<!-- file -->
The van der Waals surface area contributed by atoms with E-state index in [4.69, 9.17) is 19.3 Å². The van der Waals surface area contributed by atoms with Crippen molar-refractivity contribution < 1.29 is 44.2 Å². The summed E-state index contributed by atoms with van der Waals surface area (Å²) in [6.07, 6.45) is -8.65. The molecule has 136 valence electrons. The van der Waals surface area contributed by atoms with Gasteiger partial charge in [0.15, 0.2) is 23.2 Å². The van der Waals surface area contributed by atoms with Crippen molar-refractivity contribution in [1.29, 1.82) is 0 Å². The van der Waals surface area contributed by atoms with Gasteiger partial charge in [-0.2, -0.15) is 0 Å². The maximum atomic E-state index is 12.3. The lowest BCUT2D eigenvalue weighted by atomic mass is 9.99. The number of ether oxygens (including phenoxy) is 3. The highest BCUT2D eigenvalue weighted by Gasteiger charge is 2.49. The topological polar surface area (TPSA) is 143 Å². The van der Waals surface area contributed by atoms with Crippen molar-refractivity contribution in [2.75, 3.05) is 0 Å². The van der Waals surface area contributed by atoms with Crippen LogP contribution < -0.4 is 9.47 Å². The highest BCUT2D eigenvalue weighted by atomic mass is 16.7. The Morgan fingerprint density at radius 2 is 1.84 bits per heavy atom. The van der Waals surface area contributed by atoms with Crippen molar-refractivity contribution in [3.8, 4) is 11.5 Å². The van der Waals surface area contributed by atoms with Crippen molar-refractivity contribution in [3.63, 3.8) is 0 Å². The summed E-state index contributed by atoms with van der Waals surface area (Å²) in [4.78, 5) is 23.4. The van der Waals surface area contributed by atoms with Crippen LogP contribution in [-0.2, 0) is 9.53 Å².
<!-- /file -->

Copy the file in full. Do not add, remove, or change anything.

The van der Waals surface area contributed by atoms with E-state index in [4.69, 9.17) is 19.3 Å². The van der Waals surface area contributed by atoms with Crippen molar-refractivity contribution < 1.29 is 44.2 Å². The summed E-state index contributed by atoms with van der Waals surface area (Å²) in [6.07, 6.45) is -8.65. The molecule has 136 valence electrons. The van der Waals surface area contributed by atoms with Gasteiger partial charge in [0.15, 0.2) is 23.2 Å². The van der Waals surface area contributed by atoms with Crippen molar-refractivity contribution in [1.29, 1.82) is 0 Å². The van der Waals surface area contributed by atoms with Gasteiger partial charge in [-0.2, -0.15) is 0 Å². The maximum atomic E-state index is 12.3. The lowest BCUT2D eigenvalue weighted by atomic mass is 9.99. The number of ether oxygens (including phenoxy) is 3. The highest BCUT2D eigenvalue weighted by Gasteiger charge is 2.49. The topological polar surface area (TPSA) is 143 Å². The van der Waals surface area contributed by atoms with Crippen molar-refractivity contribution in [2.75, 3.05) is 0 Å². The van der Waals surface area contributed by atoms with Crippen LogP contribution < -0.4 is 9.47 Å². The highest BCUT2D eigenvalue weighted by atomic mass is 16.7. The Morgan fingerprint density at radius 2 is 1.84 bits per heavy atom. The van der Waals surface area contributed by atoms with Crippen molar-refractivity contribution in [3.8, 4) is 11.5 Å². The van der Waals surface area contributed by atoms with Crippen molar-refractivity contribution in [3.63, 3.8) is 0 Å². The summed E-state index contributed by atoms with van der Waals surface area (Å²) in [4.78, 5) is 23.4. The van der Waals surface area contributed by atoms with Crippen LogP contribution in [-0.2, 0) is 9.53 Å².